Oct. 20 (Bloomberg) -- Soybeans surged to a 16-month high after U.S. exporters boosted sales to China, the world’s biggest consumer and importer.
U.S. shippers sold 180,000 metric tons to China for delivery in the marketing year that began Sept. 1, the U.S. Department of Agriculture said. China has purchased 420,000 tons from the U.S. this week, USDA data show. Soybean futures on the Dalian Commodity Exchange have risen 16 percent in the past year in dollar terms to the equivalent of $17.33 a bushel, a 42 percent premium to U.S. futures in Chicago.
“The Chinese are buying $12 U.S. soybeans to sell into a” domestic market where prices are higher, said Jerry Gidel, a market analyst for North American Risk Management Services Inc. in Chicago. “Chinese demand is very strong for feed and vegetable oils” made from soybeans, Gidel said.
Soybean futures for November delivery rose 32.25 cents, or 2.7 percent, to close at $12.2375 a bushel at 1:15 p.m. on the Chicago Board of Trade, the biggest gain since Oct. 8. Earlier, the price reached $12.2575, the highest level since June 5, 2009. The commodity has gained 36 percent since June 30 on speculation that hot, dry weather reduced U.S. yield potential.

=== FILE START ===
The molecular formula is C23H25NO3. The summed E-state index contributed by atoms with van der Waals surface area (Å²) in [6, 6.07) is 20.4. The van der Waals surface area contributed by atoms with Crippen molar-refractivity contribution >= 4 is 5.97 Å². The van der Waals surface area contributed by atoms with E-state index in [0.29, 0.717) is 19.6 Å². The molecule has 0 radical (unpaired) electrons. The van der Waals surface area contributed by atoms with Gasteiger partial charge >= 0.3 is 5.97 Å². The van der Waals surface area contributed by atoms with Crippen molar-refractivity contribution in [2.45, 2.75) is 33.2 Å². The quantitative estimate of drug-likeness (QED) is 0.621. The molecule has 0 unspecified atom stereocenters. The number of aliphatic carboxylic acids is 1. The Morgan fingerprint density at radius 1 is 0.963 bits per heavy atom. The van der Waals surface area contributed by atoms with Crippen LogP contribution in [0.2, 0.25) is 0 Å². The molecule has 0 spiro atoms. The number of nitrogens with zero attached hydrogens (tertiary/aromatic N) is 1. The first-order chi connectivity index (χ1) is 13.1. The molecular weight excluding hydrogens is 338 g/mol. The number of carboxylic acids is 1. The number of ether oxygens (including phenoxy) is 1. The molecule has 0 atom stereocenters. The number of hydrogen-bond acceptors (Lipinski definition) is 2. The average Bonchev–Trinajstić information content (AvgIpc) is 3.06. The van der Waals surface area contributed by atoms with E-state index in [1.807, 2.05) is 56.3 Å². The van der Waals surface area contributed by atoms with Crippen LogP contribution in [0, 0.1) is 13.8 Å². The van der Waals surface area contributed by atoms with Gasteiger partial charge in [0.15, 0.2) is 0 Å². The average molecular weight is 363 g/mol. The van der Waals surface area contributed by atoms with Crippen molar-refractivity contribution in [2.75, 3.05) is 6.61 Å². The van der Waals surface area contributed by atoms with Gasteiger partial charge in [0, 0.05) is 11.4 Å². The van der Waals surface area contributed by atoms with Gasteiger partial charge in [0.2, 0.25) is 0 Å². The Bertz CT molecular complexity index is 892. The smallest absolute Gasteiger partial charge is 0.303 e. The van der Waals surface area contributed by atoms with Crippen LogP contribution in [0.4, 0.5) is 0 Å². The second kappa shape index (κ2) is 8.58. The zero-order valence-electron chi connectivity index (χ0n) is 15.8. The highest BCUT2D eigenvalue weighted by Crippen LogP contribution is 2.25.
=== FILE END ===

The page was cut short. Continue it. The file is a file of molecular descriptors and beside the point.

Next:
U.S. soybeans inspected for export rose 22 percent to 59.384 million bushels in the week ended Oct. 14, compared with a week earlier, the USDA said. Shipments since Sept. 1 are 67 percent higher than at the same time a year earlier.
As of Oct. 7, total sales of soybean oil for delivery in the year ending Sept. 30 were up 8.6 percent compared with the same period a year ago, the USDA said last week. The commodity is used to make cooking oils, margarine and food products.
“Chinese purchases today sent the message that demand will not slow” after China yesterday raised interest rates for the first time in three years, said Bill Nelson, a senior economist at Doane Advisory Services Co. in St. Louis. “Rising Chinese meat production and vegetable-oil demand” are driving soybean imports to a record, Nelson said.
Soybeans also rose on increasing investor demand as a decline in the dollar boosted the appeal of commodities as an alternative to assets priced in the U.S. currency, North American Risk Management’s Gidel said.
The dollar fell the most since July 1 against a basket of six major currencies on speculation that the Federal Reserve will ease monetary policy further to spur economic growth.
The soybean crop in the U.S. was valued at $31.8 billion last year, second only to corn at $48.6 billion, government figures show.
To contact the reporter on this story: Jeff Wilson in Chicago at email@example.com
To contact the editor responsible for this story: Steve Stroth at firstname.lastname@example.org.